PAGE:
HOLLA! held its HOLLA! Day in May on Saturday, drawing participants to its 5K walk, literary festival and band performance.
The day began with the 5K Walk, which started at the HOLLA! Let’s MOVE Fitness Center. Although the walk was not competitive, the first 20 participants to finish received a free HOLLA! Day T-shirt. Daniel Webb, an Anson High School teacher, finished first. Jeff Post and AHS teacher Brian Post came in second and third.
Double-amputee Tonja Smith participated in part of the walk on behalf of Cedar Creek Baptist Church. Smith, whose feet, ankles and fingers were amputated, said she had no doubts and no detractors. “A lot of people that know me know I’ll do it because there’s nothing I can’t do since I can do all things in God,” she said. “I’ve got sense to enough to slow down when I need to.” This was her first such walk since her amputation in August 2012, which was necessary after she contracted an infection called sepsis following a kidney stone. She has kept her spirits up. “If I had been in despair, I probably wouldn’t have been able to heal as fast,” she said. “Each and every day is a blessing that I’m able to take a step. The lord gives me strength.”
Several sponsored teams participated in the walk: Team 1127; Poisson, Poisson, and Bower, PLLC; Faith Based Ministries; FlyGirls; the Town of Morven; Cedar Creek Baptist Church; Community Helper to Raise a Reader; Morven Elementary School; Jericho Cadet Corps; Rhonda J. Liles; Anson High/Glennie Bennet; and Faith Builders.
Following the walk, several authors presented their books at the literary festival at the HOLLA! reading room. E’ShaVonne, Tanya Harris, Kianna Alexander, Rodney Jacobs, Devondia Roseborough, Allyson Deese, Isaiah David Paul, Suzetta Perkins, Yolanda Johnson and Dr. Elaine Stevens all showcased their works at the festival. They represented a wide range of genres including children’s books, historical fiction, contemporary sensual paranormal fiction, contemporary and historical eroticism, inspirational books, Christian fiction and non-fiction and more. The festival was open to any author to allow for a wide variety of genres. “If we can’t get the parents excited about reading, we can’t get the kids excited,” HOLLA! CEO and founder Leon Gatewood said.
Author Rodney Jacobs displayed several books, but said his current favorite is “The Vision of Malaika,” which focuses on teen suicide. In the story, a child Malaika receives a vision from an angel and goes out into the world to tell people that suicide is not the answer. Sequels will show high-schooler Malaika continuing her mission in D.C. and college-age Malaika speaking to the United Nations. Each book also features a word search puzzle. “Malaika is my favorite so far,” Jacobs said. “Teen suicide is such a big issue. It’s increasing an an alarming rate. What made it so prominent to me was an article about a 9-year-old girl committing suicide because of jealousy of her 3-year-old brother. That girl will never grow up and know what life is about. We’ve got to stop it. My passion is that I hope someone out there will read your article and realize that suicide is the third leading cause of death in young people ages 8-25. Some kid right now is killing himself.” Jacobs’ radio show, Power of Restoring, is on www.blogtalkradio.com on Thursdays.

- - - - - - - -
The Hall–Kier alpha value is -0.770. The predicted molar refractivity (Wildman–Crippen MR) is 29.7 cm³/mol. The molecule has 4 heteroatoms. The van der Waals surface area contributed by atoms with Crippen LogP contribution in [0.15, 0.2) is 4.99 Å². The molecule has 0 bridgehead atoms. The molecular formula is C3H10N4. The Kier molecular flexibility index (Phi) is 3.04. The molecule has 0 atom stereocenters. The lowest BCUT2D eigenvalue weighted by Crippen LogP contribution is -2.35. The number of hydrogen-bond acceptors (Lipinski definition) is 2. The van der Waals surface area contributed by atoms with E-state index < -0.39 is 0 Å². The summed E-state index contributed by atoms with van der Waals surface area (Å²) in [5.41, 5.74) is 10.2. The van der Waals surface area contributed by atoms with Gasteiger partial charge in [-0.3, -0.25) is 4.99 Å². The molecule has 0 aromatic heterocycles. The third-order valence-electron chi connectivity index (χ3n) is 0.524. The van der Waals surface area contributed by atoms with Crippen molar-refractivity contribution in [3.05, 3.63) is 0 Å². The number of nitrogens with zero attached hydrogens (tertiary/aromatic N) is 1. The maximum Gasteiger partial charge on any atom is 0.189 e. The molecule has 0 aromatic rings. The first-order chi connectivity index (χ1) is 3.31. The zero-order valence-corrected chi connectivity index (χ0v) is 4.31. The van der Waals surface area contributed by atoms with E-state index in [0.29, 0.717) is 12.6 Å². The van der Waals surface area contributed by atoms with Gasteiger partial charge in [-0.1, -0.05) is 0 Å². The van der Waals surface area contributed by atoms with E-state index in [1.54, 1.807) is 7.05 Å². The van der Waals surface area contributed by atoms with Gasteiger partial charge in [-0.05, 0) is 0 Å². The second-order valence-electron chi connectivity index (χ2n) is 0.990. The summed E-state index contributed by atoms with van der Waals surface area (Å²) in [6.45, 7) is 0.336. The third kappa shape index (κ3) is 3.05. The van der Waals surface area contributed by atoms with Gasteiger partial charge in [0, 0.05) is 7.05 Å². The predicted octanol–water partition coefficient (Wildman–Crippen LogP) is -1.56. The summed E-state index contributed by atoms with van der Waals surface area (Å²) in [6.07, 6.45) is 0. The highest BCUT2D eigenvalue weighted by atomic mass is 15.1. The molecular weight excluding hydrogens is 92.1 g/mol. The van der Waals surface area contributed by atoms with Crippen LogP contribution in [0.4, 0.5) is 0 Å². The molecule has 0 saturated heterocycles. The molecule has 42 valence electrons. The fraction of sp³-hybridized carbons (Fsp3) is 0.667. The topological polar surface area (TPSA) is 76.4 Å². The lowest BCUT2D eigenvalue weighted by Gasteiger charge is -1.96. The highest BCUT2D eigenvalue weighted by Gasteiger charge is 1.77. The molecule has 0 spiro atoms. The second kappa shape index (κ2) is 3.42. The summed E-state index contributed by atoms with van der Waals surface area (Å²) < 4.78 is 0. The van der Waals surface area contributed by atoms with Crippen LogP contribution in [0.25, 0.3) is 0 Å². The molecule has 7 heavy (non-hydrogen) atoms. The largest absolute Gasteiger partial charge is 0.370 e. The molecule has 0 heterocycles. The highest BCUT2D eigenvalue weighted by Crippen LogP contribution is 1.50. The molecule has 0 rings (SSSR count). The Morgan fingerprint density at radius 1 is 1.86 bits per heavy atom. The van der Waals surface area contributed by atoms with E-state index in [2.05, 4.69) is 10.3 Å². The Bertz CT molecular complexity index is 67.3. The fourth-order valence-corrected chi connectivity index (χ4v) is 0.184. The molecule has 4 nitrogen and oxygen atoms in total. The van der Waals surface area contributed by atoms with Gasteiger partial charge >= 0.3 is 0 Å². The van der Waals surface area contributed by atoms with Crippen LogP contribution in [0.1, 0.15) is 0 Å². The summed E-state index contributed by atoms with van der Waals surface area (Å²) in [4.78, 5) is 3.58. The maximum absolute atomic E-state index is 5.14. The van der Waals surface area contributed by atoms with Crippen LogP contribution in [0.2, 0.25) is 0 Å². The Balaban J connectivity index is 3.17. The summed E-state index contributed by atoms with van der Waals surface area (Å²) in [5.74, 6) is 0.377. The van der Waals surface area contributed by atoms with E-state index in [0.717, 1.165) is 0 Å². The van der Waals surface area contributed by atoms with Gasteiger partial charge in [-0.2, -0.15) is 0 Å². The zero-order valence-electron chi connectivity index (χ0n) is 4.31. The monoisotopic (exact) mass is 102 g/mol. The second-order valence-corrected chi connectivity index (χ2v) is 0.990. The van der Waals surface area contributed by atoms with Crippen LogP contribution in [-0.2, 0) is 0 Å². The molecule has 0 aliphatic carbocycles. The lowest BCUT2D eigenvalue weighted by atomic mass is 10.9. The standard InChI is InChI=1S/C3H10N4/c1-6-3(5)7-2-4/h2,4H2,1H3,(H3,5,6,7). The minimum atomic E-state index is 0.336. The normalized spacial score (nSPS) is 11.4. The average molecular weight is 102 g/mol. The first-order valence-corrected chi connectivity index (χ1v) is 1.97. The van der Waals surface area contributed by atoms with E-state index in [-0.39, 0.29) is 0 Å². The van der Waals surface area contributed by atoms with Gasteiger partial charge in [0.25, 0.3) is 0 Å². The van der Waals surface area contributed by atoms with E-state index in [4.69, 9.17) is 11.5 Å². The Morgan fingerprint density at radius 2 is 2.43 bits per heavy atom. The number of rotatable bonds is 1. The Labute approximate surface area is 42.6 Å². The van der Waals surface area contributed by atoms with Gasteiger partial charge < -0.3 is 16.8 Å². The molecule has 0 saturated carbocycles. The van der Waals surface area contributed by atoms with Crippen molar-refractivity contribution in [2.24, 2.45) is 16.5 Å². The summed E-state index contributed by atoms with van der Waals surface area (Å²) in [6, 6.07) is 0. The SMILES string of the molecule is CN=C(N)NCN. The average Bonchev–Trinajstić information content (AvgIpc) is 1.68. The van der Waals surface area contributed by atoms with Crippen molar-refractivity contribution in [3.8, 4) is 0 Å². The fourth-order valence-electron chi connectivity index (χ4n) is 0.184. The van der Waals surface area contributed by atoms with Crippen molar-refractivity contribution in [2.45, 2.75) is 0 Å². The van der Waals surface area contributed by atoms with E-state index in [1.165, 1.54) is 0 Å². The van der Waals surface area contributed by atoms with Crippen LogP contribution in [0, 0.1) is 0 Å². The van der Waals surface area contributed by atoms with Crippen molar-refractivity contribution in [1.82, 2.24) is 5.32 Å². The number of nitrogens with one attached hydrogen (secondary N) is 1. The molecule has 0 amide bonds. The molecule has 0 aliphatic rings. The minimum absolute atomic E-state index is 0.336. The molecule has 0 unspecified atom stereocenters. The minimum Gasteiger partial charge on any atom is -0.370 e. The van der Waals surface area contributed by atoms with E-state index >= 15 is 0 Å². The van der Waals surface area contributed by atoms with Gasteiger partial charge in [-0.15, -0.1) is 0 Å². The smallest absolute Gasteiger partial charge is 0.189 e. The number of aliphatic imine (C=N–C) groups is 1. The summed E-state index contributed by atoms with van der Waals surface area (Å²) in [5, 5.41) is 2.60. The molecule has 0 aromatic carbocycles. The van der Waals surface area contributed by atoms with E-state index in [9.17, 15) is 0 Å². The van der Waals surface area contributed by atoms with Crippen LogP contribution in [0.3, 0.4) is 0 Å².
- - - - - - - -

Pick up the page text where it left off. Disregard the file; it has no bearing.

Suzetta Perkins has written nine books including her latest novel, “Silver Bullets.” In that book, four women over the age of 50 are best friends seeking to spice up their love lives and try different things before they realize that life isn’t over at 50, Perkins said. “They realize they’re always sexy at any age,” she said. “I wrote it because I am over 50 and a widow. There are pieces of me in each of the characters. They learn that they can have fun, can still be sexy, and can still be fabulous.” The story also features a dramatic subplot, she said.
Although she likes “Silver Bullets” because she relates to it, Perkins said that “Love So Deep” is probably her favorite. “It’s a romance story I wrote after my mother passed away to let my father know that there is still life after death,” she said. “In the story, a man whose love dies despairs, then meets someone else. It’s a very moving love story that I think did what I set out to do, which was to make him happy. The character is my dad’s middle name.” Her father appreciates the story and often tells people about it, she said. Her books are available through Amazon, Books-a-Million, and Barnes & Noble.
Gatewood said he was excited about the festival, which is a kickoff to HOLLA’s literary project. “I want every child in Anson County to be able to read and read well,” he said. “Today was great. We had at least 150 people register to walk, and over 20 $100 sponsors. We thank our presenting sponsor Poisson, Poisson and Bower for presenting today.” Morven Elementary School, Wadesboro Elementary School and Anson High School also participated, he said.
A live jazz band, The Stanley Baird Group, finished off the evening with a few hours of music.
Gatewood was happy with how the event went. “This is a full day of celebrating possibilities,” he said. “We will be back: this is not the end.”